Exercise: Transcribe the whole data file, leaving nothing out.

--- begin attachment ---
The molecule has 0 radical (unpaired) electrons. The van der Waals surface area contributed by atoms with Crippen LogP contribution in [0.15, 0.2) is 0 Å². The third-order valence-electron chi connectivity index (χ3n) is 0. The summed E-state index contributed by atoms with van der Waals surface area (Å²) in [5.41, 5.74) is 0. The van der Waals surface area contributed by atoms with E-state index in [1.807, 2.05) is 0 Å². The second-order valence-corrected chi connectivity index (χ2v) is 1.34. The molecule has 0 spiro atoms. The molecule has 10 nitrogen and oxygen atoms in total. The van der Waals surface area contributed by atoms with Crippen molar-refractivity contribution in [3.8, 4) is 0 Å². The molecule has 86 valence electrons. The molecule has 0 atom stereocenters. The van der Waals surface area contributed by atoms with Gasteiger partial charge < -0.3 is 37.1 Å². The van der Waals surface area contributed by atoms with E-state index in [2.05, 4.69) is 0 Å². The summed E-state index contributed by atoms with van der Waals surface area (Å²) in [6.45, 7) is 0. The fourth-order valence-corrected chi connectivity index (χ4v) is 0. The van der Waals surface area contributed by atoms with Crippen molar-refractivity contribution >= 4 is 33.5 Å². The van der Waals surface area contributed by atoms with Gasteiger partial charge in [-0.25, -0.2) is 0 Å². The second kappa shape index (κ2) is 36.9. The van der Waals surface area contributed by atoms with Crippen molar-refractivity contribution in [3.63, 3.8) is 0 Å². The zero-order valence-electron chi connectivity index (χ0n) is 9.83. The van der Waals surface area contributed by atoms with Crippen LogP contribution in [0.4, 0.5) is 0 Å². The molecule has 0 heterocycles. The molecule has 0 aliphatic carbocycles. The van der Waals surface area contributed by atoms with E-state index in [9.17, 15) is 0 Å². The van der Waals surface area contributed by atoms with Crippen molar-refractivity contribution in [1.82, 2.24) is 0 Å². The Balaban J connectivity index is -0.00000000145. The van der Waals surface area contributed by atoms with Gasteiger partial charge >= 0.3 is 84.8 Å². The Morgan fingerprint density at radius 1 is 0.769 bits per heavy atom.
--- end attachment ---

The molecule has 0 radical (unpaired) electrons. The van der Waals surface area contributed by atoms with Crippen LogP contribution in [0.15, 0.2) is 0 Å². The third-order valence-electron chi connectivity index (χ3n) is 0. The summed E-state index contributed by atoms with van der Waals surface area (Å²) in [5.41, 5.74) is 0. The van der Waals surface area contributed by atoms with E-state index in [1.807, 2.05) is 0 Å². The second-order valence-corrected chi connectivity index (χ2v) is 1.34. The molecule has 0 spiro atoms. The molecule has 10 nitrogen and oxygen atoms in total. The van der Waals surface area contributed by atoms with Crippen molar-refractivity contribution in [3.8, 4) is 0 Å². The molecule has 86 valence electrons. The molecule has 0 atom stereocenters. The van der Waals surface area contributed by atoms with Gasteiger partial charge < -0.3 is 37.1 Å². The van der Waals surface area contributed by atoms with E-state index in [2.05, 4.69) is 0 Å². The summed E-state index contributed by atoms with van der Waals surface area (Å²) in [6.45, 7) is 0. The fourth-order valence-corrected chi connectivity index (χ4v) is 0. The van der Waals surface area contributed by atoms with Crippen molar-refractivity contribution >= 4 is 33.5 Å². The van der Waals surface area contributed by atoms with Gasteiger partial charge in [-0.25, -0.2) is 0 Å². The second kappa shape index (κ2) is 36.9. The van der Waals surface area contributed by atoms with Crippen molar-refractivity contribution in [3.63, 3.8) is 0 Å². The zero-order valence-electron chi connectivity index (χ0n) is 9.83. The van der Waals surface area contributed by atoms with Crippen LogP contribution in [0.4, 0.5) is 0 Å². The molecule has 0 heterocycles. The molecule has 0 aliphatic carbocycles. The van der Waals surface area contributed by atoms with E-state index in [9.17, 15) is 0 Å². The van der Waals surface area contributed by atoms with Crippen molar-refractivity contribution in [1.82, 2.24) is 0 Å². The Balaban J connectivity index is -0.00000000145. The van der Waals surface area contributed by atoms with Gasteiger partial charge >= 0.3 is 84.8 Å². The Morgan fingerprint density at radius 1 is 0.769 bits per heavy atom.